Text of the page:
Most medical schools focus on a few measures such as the matriculants in the current year, the graduates, “match” choices, and first practice locations. Matriculant and graduate characteristics change little year to year, but over recent decades there have been major changes in Asian students, foreign born students, and higher income students. Declines in whites, males, rural origin, instate born, and lower income types have also been prominent. Without the right perspective some important associations can be missed: nearly all distributional types have declined and all have similar problems with barriers of income and education. A perspective that considers the longer term view or one that approaches workforce from a more global perspective will ask and answer questions in a very different way.
A true recognition of the problems might also force medical education leaders to lobby for improved public education. It is also entirely possible that leaders may recognize that this might compete with higher education. This could cause problems in state budgets and might even conflict with the college hopes of their children.
Focus on “Outliers”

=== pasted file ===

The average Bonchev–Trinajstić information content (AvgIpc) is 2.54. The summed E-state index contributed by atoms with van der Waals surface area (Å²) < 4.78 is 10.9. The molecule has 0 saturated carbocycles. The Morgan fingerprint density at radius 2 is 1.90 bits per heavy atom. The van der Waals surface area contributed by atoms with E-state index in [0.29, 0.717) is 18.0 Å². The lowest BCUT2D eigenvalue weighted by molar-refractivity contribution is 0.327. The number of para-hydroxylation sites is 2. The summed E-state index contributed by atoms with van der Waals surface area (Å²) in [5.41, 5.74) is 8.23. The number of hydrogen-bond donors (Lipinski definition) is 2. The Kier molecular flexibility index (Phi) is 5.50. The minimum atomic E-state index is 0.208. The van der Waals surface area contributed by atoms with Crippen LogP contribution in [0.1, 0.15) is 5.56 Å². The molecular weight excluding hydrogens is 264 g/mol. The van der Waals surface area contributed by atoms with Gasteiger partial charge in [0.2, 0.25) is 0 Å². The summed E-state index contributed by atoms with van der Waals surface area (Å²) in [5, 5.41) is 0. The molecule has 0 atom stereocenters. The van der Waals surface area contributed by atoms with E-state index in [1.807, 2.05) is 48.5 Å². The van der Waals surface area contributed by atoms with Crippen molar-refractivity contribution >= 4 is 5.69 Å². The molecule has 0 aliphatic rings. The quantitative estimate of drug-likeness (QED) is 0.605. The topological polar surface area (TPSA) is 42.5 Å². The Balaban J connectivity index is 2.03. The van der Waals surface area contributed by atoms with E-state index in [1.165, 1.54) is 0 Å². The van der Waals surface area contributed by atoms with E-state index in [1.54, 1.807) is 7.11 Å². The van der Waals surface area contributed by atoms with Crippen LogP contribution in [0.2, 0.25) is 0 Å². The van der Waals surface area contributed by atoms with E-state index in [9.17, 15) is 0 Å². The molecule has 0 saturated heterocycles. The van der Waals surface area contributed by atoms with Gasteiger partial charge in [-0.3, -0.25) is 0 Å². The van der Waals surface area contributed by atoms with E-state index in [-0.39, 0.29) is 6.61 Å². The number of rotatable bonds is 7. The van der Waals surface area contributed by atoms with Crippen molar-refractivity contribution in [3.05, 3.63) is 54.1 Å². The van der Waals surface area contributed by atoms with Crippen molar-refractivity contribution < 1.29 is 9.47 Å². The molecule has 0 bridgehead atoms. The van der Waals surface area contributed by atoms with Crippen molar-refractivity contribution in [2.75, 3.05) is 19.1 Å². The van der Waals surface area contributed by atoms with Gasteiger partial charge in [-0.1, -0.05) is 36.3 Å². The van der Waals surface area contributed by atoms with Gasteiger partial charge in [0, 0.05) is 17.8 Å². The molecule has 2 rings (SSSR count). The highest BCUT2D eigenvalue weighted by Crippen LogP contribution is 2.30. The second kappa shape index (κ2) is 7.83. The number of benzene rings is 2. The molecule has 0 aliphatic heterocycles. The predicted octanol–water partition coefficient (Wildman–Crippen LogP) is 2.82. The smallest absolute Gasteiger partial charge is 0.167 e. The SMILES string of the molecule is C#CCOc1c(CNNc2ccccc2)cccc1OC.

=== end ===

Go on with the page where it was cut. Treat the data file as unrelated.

Good research always considers outliers as a most important group to consider. In Starfield’s research, there are high and low outliers in health care cost and quality curves. The outliers tend to be states that concentrate income, education and health resources that deviate most in one perpendicular while the breadth states such as Utah and the Midwest deviate the opposite direction. While the focus involves generalists in primary care, there is also the same scatterplot pattern generated with high school graduation rates and health care costs and quality, as well as prison costs, welfare costs, insurance costs, etc. It is possible that the real driving force for quality and costs and basic efficiency is breadth of education. Many still assume that we have this, but the variation state to state is remarkable and tragic. Since breadth of education also drives choice of family medicine and generalists the cost, quality, family medicine, primary, and high school graduation curves are all related. They may even be complementary. However a focus on family medicine and primary care has gone no where. Education problems are also obstacles for school teachers, public servants, counselors, nurses, and basically all of the other service oriented young professionals who stabilize all of the major systems in the United States in health, education, and public safety. A focus on education could have more allies from the 70% of the population being left behind and the 100% of the population that depends upon functional systems. Such a focus could help states turn around the massive costs of prisons, health care, social costs, and energy that continually choke back the remaining efforts in education.